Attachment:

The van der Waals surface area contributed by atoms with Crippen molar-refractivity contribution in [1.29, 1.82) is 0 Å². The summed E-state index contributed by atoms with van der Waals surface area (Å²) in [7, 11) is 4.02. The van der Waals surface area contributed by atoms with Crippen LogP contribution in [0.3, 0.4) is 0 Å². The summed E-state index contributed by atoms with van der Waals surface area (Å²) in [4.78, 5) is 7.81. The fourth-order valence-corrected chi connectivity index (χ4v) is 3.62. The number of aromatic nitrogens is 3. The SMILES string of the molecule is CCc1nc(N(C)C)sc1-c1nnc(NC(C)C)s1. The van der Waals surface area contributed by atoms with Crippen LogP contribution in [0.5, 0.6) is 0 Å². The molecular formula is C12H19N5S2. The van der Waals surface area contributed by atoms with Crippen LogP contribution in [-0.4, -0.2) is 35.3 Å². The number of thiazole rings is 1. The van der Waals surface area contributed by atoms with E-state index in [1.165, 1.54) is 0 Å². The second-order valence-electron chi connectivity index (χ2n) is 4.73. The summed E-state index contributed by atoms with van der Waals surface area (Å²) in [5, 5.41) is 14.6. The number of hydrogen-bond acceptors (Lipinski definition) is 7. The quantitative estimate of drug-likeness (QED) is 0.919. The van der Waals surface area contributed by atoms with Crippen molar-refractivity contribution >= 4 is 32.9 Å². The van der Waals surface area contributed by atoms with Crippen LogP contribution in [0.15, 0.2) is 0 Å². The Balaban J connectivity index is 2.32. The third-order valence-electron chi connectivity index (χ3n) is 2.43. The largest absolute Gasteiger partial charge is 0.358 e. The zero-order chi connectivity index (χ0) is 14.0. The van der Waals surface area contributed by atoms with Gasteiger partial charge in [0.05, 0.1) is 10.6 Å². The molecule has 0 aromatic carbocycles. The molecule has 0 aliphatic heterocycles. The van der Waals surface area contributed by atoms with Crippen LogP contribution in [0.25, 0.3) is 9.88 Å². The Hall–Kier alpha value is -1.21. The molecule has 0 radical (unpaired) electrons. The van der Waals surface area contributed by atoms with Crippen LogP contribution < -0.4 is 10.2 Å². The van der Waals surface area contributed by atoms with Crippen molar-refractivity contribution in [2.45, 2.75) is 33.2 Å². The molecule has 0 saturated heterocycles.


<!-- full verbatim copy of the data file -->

The van der Waals surface area contributed by atoms with Crippen molar-refractivity contribution in [1.29, 1.82) is 0 Å². The summed E-state index contributed by atoms with van der Waals surface area (Å²) in [7, 11) is 4.02. The van der Waals surface area contributed by atoms with Crippen LogP contribution in [0.3, 0.4) is 0 Å². The summed E-state index contributed by atoms with van der Waals surface area (Å²) in [4.78, 5) is 7.81. The fourth-order valence-corrected chi connectivity index (χ4v) is 3.62. The number of aromatic nitrogens is 3. The SMILES string of the molecule is CCc1nc(N(C)C)sc1-c1nnc(NC(C)C)s1. The van der Waals surface area contributed by atoms with Crippen LogP contribution in [0.5, 0.6) is 0 Å². The molecular formula is C12H19N5S2. The van der Waals surface area contributed by atoms with Crippen LogP contribution in [-0.4, -0.2) is 35.3 Å². The number of thiazole rings is 1. The van der Waals surface area contributed by atoms with E-state index in [1.165, 1.54) is 0 Å². The second-order valence-electron chi connectivity index (χ2n) is 4.73. The summed E-state index contributed by atoms with van der Waals surface area (Å²) in [5, 5.41) is 14.6. The number of hydrogen-bond acceptors (Lipinski definition) is 7. The quantitative estimate of drug-likeness (QED) is 0.919. The van der Waals surface area contributed by atoms with Crippen molar-refractivity contribution >= 4 is 32.9 Å². The van der Waals surface area contributed by atoms with Crippen LogP contribution in [0.15, 0.2) is 0 Å². The Balaban J connectivity index is 2.32. The third-order valence-electron chi connectivity index (χ3n) is 2.43. The largest absolute Gasteiger partial charge is 0.358 e. The zero-order chi connectivity index (χ0) is 14.0. The van der Waals surface area contributed by atoms with Gasteiger partial charge in [0.05, 0.1) is 10.6 Å². The molecule has 0 aromatic carbocycles. The molecule has 0 aliphatic heterocycles. The van der Waals surface area contributed by atoms with Crippen LogP contribution in [0.25, 0.3) is 9.88 Å². The Hall–Kier alpha value is -1.21. The molecule has 0 radical (unpaired) electrons. The van der Waals surface area contributed by atoms with Crippen LogP contribution < -0.4 is 10.2 Å². The van der Waals surface area contributed by atoms with Crippen molar-refractivity contribution in [2.45, 2.75) is 33.2 Å². The molecule has 0 saturated heterocycles.